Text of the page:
Jeff Peck, a lobbyist whose clients include Merrill Lynch, says financial companies will “take their lumps” before a skeptical Congress but have a right to lobby Washington policymakers.
Merrill Lynch hired the firm April 1 and paid it $160,000 through September to lobby Congress on a “blueprint for regulatory and mortgage reform,” the firm’s disclosure reports say. Merrill Lynch has spent $4.6 million in lobbying in the first nine months of the year, records show.
“When you have this kind of scrutiny and this kind of seismic change happening … everyone wants to make sure they’re part of the process that affects their business,” Peck said.
Bank of America also has no plans to quit lobbying, spokesman Scott Silvestri said.
“We continue to talk to Congress and regulators about issues of interest and concern to our company,” Silvestri said.
Lobbyists play a key role in keeping lawmakers and government decision-makers informed about how their decisions affect the lobbyists’ clients, says Scott Talbott of the Financial Services Roundtable, a group representing large banks, insurance companies and other financial institutions.
“Lobbyists provide information, and that role is more important than ever right now,” Talbott says. “You have a very complicated industry, and we’re trying to find the best solutions. … Now is not the time to be cutting back on information flow.”
Banks and other financial firms lobbied Congress for the financial rescue package, but the idea for direct government investment in financial institutions came from the Treasury Department. The American Bankers Association wrote to Treasury Secretary Henry Paulson last week to complain that healthy banks without toxic debt on their books were being pressured to take part.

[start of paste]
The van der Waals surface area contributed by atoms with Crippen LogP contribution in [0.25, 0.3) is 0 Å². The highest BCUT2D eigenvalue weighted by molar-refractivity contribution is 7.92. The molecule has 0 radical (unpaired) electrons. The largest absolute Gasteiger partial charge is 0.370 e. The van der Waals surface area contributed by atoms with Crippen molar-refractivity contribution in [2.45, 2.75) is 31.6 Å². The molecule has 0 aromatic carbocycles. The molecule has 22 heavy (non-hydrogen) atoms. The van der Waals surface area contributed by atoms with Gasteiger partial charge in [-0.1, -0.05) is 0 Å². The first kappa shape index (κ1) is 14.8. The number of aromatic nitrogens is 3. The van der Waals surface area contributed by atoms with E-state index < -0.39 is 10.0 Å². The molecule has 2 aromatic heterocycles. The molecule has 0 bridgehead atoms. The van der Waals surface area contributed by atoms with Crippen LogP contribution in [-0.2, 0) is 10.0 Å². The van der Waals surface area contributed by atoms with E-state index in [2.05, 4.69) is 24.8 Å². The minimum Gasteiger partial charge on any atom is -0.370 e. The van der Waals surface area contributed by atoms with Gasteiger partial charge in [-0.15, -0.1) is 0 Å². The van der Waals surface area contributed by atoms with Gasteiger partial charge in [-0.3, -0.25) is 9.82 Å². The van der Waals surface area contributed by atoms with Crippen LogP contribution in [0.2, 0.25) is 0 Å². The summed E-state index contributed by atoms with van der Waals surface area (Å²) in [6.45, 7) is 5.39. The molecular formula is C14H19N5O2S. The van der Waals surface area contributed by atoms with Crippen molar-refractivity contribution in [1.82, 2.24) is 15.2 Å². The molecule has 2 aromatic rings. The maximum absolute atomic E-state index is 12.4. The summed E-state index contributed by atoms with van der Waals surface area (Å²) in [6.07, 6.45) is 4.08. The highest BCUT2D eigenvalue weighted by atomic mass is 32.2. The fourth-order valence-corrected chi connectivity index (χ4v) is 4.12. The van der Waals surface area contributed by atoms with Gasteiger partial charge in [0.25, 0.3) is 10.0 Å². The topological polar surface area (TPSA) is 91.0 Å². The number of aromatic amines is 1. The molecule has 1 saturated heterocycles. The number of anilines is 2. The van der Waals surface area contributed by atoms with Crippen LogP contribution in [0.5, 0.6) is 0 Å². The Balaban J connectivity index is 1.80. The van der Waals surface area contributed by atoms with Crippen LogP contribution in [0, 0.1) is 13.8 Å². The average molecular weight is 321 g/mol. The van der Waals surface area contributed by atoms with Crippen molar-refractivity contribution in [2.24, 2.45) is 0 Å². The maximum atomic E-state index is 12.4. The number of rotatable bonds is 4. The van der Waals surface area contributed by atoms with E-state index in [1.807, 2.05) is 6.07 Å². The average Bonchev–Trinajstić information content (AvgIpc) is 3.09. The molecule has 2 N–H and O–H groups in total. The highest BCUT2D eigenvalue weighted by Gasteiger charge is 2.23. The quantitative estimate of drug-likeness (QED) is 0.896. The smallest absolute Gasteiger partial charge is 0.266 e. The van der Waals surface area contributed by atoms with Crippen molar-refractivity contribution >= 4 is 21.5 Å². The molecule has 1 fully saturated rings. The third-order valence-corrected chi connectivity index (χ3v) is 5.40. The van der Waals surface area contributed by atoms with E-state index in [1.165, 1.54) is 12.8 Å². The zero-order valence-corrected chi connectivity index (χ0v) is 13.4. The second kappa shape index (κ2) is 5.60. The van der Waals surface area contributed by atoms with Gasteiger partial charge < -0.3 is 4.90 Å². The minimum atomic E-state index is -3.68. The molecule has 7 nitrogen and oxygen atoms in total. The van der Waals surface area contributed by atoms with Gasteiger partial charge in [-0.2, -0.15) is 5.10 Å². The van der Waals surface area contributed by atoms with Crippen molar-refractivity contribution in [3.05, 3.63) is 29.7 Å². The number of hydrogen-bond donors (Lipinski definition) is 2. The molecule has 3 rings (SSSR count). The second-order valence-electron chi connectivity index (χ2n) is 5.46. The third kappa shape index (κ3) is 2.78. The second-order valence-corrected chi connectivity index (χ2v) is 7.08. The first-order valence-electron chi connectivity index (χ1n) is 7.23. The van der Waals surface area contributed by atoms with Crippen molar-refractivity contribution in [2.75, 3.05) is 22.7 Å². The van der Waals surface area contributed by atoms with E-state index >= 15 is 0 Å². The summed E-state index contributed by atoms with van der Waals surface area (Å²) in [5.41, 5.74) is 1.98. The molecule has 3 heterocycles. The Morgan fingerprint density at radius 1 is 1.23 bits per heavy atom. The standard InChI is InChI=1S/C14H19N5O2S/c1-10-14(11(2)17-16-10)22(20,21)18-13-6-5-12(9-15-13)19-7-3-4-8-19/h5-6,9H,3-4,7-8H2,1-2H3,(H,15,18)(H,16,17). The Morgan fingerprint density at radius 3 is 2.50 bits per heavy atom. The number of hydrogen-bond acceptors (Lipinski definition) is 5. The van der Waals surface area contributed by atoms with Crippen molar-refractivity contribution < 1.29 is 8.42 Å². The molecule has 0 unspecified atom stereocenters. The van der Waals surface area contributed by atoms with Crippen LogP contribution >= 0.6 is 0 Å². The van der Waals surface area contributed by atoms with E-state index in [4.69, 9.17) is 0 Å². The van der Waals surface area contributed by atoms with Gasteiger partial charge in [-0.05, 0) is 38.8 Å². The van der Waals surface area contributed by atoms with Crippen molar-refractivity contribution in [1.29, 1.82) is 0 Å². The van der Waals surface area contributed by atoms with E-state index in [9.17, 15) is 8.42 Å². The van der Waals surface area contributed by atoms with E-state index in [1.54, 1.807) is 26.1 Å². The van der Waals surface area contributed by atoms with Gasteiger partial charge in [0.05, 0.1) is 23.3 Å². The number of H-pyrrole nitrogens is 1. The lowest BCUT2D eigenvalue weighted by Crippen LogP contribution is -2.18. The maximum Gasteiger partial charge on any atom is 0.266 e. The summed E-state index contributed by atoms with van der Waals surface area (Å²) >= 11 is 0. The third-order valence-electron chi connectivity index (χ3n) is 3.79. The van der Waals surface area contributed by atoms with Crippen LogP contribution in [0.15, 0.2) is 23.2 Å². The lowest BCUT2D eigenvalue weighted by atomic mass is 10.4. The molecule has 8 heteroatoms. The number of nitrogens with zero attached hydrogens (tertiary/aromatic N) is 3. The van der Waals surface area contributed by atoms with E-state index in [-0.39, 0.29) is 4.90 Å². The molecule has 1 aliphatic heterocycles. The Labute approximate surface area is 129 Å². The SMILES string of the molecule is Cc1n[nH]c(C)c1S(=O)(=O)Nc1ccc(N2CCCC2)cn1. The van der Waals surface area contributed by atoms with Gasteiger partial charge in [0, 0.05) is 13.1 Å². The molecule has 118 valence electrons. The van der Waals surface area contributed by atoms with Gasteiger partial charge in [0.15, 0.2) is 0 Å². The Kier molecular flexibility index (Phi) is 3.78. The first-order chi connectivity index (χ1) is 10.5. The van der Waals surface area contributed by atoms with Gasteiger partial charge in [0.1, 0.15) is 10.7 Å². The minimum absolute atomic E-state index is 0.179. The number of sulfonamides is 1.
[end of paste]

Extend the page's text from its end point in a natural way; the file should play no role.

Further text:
“This is not a program the banking industry sought,” wrote Ed Yingling, CEO of the bankers’ group. He said some banks are worried that being coerced into taking government money will make them appear to be financially weak and that the government may decide to restrict dividend payments to shareholders.
Unlike the banks, in which the government is buying minority stakes, the feds completely took over Fannie Mae and Freddie Mac, the giant home mortgage financing companies brought down by the foreclosure crisis.
Fannie Mae and Freddie Mac spent $14.3 million on lobbying before the government halted it in September after taking over the companies at a cost of as much as $200 billion.
Lobbying by Fannie and Freddie has been bipartisan. Freddie Mac’s internal lobbyists included Kirsten Johnson-Obey, the daughter-in-law of House Appropriations Committee Chairman Dave Obey, D-Wis. Fannie Mae paid $115,000 in lobbying fees this year to a lobbying firm headed by Steve Farber, the co-chairman of the host committee for Democratic Party convention held in August in Denver.
On the Republican side, Freddie Mac paid $260,000 this year to Timmons & Co. — a lobbying firm founded by Bill Timmons, who worked in the Nixon and Ford administrations and was a top campaign aide or adviser to every presidential candidate since Richard Nixon.
Kathleen Day of the Center for Responsible Lending says financial companies’ clout should be on the decline because their mistakes led to the current crisis.
“It shouldn’t be the industry getting its way all the time,” Day said. “Look where that got us.”